Tonight I was reading a list of Perlisms – provocative quips from the late Dr. Perlis at Yale – when I came across number seventy-three:

It is not a language’s weakness but its strengths that control the gradient of its change: Alas, a language never escapes its embryonic sac.

A couple of my favorite programming languages constantly get picked for their failings and weird idiosyncrasies, but at the same time they have dramatically altered certain programming domains. JavaScript has revolutionized the web, Python certainly has made programming approachable and useful in academic contexts, and MATLAB has trivialized algorithmic computation.

In these languages you might find things like broken identity (in JavaScript NaN !== NaN), inconsistencies (in Python 2 * '3' is '33' but '2' * 3 is 6), or even very un-programming-like patterns (MATLAB .m files – seriously?) but I feel like these wuts are more or less the artifacts of robust systems being incapable of being everything for everyone all the time.

Truth be told – we all have some major failings, but those don’t have to be the things that holds us back or define us either. In some regards I feel emotionally scarred from experiences with lost tempers and personal shortcomings, but as I have grown older I have learned more and more how to cope with strange outbursts and rude outbursts and overlook them.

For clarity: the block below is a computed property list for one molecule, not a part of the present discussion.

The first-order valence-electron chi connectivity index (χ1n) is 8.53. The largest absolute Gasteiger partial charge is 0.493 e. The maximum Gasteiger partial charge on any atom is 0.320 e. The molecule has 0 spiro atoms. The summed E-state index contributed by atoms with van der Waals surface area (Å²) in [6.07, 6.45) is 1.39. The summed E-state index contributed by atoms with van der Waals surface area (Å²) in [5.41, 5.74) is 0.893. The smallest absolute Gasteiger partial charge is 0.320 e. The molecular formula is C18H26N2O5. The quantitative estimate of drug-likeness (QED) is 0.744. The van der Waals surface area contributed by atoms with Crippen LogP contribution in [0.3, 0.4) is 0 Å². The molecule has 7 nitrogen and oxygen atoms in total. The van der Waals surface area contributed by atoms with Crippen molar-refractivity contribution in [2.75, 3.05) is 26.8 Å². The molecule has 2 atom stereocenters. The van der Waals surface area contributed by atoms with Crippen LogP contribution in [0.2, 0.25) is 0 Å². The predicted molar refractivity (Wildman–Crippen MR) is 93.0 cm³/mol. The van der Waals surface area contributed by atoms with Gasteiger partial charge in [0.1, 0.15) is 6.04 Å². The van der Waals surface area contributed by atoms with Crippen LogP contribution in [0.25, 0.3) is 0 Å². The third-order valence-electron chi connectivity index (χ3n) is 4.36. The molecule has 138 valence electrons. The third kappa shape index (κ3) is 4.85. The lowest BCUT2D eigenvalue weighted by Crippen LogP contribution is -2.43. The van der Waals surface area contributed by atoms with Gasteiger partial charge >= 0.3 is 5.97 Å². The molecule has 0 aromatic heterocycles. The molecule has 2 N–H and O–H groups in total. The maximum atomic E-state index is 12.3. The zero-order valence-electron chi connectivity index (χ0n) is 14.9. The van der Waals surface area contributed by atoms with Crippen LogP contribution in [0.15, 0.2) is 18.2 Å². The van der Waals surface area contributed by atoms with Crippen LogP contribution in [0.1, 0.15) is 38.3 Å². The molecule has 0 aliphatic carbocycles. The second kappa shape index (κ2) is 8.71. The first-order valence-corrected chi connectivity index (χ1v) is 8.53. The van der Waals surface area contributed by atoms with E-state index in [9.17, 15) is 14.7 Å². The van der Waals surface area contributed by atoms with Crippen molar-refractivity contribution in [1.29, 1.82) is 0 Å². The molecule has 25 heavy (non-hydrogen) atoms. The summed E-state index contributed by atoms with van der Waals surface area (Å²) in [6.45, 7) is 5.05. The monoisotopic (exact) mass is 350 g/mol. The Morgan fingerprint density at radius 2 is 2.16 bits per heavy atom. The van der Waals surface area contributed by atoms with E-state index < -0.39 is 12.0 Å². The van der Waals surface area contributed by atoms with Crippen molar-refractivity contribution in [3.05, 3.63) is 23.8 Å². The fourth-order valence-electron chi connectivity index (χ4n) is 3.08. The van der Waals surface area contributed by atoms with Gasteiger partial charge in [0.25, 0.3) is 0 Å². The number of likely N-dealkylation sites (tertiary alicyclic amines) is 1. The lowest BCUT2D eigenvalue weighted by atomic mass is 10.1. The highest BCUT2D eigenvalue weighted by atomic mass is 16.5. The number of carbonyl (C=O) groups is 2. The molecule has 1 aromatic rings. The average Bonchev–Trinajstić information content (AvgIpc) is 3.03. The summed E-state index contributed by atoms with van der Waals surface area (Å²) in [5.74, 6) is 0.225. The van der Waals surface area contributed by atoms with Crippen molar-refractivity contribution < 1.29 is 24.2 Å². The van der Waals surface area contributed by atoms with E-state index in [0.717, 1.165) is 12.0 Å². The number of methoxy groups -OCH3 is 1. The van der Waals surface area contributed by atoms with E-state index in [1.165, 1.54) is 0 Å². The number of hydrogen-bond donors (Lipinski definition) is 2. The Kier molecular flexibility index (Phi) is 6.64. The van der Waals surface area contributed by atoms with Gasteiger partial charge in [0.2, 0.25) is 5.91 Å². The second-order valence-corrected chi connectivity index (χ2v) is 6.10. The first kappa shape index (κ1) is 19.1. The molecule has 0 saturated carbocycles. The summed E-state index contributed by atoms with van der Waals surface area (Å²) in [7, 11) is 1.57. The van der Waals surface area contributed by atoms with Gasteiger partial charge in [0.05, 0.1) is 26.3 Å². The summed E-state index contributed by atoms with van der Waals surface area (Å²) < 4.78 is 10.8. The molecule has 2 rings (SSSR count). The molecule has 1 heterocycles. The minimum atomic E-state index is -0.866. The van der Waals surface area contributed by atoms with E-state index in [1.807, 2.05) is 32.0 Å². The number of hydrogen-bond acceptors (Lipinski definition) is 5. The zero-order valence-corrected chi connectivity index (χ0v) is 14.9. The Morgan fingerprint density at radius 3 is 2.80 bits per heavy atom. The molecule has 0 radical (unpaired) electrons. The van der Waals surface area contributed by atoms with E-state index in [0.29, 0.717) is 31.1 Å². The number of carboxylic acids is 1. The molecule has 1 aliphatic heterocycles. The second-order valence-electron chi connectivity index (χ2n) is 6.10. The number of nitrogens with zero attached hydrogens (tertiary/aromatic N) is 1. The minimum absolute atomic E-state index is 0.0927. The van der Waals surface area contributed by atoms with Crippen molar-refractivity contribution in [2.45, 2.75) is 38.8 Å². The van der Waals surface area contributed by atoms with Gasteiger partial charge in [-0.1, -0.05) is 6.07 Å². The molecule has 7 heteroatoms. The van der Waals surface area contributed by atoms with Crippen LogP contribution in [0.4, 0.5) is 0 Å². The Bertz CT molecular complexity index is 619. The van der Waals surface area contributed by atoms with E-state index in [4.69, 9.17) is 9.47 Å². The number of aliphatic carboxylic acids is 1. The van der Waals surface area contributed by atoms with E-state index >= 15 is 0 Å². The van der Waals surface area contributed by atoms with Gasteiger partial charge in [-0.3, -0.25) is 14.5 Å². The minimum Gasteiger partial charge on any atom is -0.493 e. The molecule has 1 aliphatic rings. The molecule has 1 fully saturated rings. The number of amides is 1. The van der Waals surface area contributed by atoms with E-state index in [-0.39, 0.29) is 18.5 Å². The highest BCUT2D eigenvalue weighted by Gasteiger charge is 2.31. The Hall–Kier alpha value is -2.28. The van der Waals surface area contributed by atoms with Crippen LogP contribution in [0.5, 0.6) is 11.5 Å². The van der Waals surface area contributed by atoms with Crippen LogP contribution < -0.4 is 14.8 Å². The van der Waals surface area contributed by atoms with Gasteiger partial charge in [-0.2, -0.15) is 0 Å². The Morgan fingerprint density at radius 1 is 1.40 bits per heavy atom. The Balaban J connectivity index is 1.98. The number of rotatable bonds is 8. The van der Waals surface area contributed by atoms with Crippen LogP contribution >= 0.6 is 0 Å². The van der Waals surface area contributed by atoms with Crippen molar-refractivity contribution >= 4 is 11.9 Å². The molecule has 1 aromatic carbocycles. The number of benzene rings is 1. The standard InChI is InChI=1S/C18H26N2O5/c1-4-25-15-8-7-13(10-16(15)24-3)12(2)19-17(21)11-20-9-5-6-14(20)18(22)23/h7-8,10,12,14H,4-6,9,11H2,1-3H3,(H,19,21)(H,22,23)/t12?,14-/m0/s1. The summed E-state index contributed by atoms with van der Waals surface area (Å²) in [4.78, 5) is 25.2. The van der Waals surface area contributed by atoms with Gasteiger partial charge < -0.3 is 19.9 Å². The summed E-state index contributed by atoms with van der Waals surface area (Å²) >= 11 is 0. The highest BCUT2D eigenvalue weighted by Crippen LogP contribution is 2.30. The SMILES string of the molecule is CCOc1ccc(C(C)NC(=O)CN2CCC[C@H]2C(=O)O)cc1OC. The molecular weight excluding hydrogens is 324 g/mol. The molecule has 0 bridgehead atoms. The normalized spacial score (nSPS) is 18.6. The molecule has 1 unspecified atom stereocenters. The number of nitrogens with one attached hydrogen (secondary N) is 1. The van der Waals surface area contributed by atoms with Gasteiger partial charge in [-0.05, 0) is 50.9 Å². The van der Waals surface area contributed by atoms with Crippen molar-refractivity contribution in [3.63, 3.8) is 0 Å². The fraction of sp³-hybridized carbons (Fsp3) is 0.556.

We’re all pretty amazing beings and yet we all seem to get into these kinds of situations where we explode: some outwardly in fits of rage, some inwardly in deceptive or passive aggressive tactics. While those things are all problematic, it takes some real courage to look past those when interacting with others and be able to asses them for what they are: small scars in robust and incredible systems whose strengths far out-signify their flaws.